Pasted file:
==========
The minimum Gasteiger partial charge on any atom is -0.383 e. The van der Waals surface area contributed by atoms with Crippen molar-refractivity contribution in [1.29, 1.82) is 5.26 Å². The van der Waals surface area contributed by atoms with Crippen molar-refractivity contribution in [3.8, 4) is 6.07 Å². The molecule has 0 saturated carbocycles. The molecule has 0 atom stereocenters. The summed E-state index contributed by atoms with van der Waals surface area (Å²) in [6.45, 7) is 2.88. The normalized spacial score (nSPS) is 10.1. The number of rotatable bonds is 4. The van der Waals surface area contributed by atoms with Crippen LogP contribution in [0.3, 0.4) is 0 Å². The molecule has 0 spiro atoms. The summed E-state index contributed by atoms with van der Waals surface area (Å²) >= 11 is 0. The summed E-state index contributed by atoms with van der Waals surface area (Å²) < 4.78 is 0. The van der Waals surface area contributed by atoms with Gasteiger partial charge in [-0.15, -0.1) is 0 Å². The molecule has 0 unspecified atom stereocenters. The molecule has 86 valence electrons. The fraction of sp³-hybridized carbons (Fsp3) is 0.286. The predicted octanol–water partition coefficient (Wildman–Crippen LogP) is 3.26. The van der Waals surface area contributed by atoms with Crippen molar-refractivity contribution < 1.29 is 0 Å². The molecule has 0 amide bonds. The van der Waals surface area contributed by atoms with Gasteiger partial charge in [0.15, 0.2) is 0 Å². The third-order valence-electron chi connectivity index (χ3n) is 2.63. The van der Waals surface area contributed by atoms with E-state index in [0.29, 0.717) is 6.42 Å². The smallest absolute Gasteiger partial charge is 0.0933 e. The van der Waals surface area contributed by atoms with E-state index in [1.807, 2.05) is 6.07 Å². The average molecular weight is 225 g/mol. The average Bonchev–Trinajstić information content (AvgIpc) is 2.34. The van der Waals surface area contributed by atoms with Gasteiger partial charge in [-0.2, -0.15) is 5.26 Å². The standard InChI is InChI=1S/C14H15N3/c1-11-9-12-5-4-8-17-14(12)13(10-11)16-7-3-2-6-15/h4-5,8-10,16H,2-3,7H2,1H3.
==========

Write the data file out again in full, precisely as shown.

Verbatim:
The minimum Gasteiger partial charge on any atom is -0.383 e. The van der Waals surface area contributed by atoms with Crippen molar-refractivity contribution in [1.29, 1.82) is 5.26 Å². The van der Waals surface area contributed by atoms with Crippen molar-refractivity contribution in [3.8, 4) is 6.07 Å². The molecule has 0 saturated carbocycles. The molecule has 0 atom stereocenters. The summed E-state index contributed by atoms with van der Waals surface area (Å²) in [6.45, 7) is 2.88. The normalized spacial score (nSPS) is 10.1. The number of rotatable bonds is 4. The van der Waals surface area contributed by atoms with Crippen LogP contribution in [0.3, 0.4) is 0 Å². The molecule has 0 spiro atoms. The summed E-state index contributed by atoms with van der Waals surface area (Å²) >= 11 is 0. The summed E-state index contributed by atoms with van der Waals surface area (Å²) < 4.78 is 0. The van der Waals surface area contributed by atoms with Gasteiger partial charge in [-0.15, -0.1) is 0 Å². The molecule has 0 unspecified atom stereocenters. The molecule has 86 valence electrons. The fraction of sp³-hybridized carbons (Fsp3) is 0.286. The predicted octanol–water partition coefficient (Wildman–Crippen LogP) is 3.26. The van der Waals surface area contributed by atoms with Crippen molar-refractivity contribution < 1.29 is 0 Å². The molecule has 0 amide bonds. The van der Waals surface area contributed by atoms with Gasteiger partial charge in [0.15, 0.2) is 0 Å². The third-order valence-electron chi connectivity index (χ3n) is 2.63. The van der Waals surface area contributed by atoms with E-state index in [0.29, 0.717) is 6.42 Å². The smallest absolute Gasteiger partial charge is 0.0933 e. The van der Waals surface area contributed by atoms with E-state index in [1.807, 2.05) is 6.07 Å². The average molecular weight is 225 g/mol. The average Bonchev–Trinajstić information content (AvgIpc) is 2.34. The van der Waals surface area contributed by atoms with Gasteiger partial charge in [-0.2, -0.15) is 5.26 Å². The standard InChI is InChI=1S/C14H15N3/c1-11-9-12-5-4-8-17-14(12)13(10-11)16-7-3-2-6-15/h4-5,8-10,16H,2-3,7H2,1H3.